Both parties signed the papers and had them notarized. After having the documents notarized, defendant gave them to plaintiff, who refused to give her a copy. Although the list prepared by defendant did not contain some of the items that defendant wanted, she felt bound by it. Plaintiff told defendant that if she contacted an attorney, he would drag her and the minor children “through the mud.”
After defendant left the marital residence, plaintiff immediately changed the locks and security codes at the residence. Plaintiff also closed all of the couple’s joint savings and checking accounts. On 24 *660April 1995, plaintiff telephoned defendant at work and requested that she prepare a list of the couple’s monthly bills, as she had handled such matters in the past. Defendant prepared the list of bills and took it by the marital residence on 25 April 1995. When defendant attempted to stay, plaintiff refused to let her do so. In fact, all of defendant’s attempts to return to the marital home or see the minor children were foiled by plaintiff.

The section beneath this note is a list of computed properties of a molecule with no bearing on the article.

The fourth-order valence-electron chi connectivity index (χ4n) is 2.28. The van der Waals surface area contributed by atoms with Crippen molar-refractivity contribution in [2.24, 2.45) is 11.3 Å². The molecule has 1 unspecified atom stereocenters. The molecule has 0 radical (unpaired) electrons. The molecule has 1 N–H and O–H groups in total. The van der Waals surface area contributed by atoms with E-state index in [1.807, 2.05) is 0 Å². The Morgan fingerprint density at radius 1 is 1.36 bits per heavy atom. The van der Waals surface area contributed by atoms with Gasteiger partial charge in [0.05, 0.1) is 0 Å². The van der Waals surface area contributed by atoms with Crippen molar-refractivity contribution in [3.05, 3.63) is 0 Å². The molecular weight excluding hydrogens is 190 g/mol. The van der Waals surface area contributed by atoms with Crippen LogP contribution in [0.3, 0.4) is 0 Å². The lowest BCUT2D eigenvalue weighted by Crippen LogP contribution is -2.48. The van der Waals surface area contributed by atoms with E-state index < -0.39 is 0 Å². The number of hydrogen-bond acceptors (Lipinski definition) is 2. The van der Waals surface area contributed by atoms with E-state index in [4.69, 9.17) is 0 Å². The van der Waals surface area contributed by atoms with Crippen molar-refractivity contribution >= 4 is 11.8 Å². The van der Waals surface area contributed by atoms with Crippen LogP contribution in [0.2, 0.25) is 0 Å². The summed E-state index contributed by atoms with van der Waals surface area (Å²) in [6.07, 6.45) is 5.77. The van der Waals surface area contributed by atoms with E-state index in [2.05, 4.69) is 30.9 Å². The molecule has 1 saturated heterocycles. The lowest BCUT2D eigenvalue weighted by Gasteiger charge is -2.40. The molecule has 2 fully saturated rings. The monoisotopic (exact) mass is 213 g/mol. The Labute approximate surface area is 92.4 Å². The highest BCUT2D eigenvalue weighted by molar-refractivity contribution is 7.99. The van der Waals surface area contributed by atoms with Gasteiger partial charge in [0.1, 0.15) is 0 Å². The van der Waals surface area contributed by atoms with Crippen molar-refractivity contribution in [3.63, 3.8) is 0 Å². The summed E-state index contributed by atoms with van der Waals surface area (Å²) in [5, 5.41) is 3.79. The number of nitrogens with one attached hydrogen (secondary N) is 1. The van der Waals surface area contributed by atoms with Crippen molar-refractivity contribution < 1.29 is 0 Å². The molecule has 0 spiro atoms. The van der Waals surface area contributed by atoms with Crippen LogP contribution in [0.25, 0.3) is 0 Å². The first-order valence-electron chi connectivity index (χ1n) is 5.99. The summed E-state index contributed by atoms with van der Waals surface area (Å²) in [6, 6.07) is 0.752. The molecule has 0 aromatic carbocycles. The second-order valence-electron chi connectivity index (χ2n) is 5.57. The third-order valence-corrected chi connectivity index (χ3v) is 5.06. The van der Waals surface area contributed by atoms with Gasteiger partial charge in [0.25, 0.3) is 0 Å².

The parties and some relatives met at a church on 27 April 1995 to discuss the previous days’ events and the possibility of reconciliation. Plaintiff was not responsive to any suggestion of reconciliation. Defendant’s mother recommended that defendant get an attorney, but she did not do so. The parties and some of their relatives met a second time on 2 May 1995 to discuss child custody, visitation and support. Plaintiff remained adamant that he retain custody of the children, but agreed to allow defendant visitation at his discretion. Defendant does not recall signing any papers at this meeting. During this meeting, defendant agreed to pay $300.00 per month for support of the minor children. Although plaintiff had already instituted this action, he did not tell defendant. Instead, he told her that, on the following day, they needed to meet to sign some papers.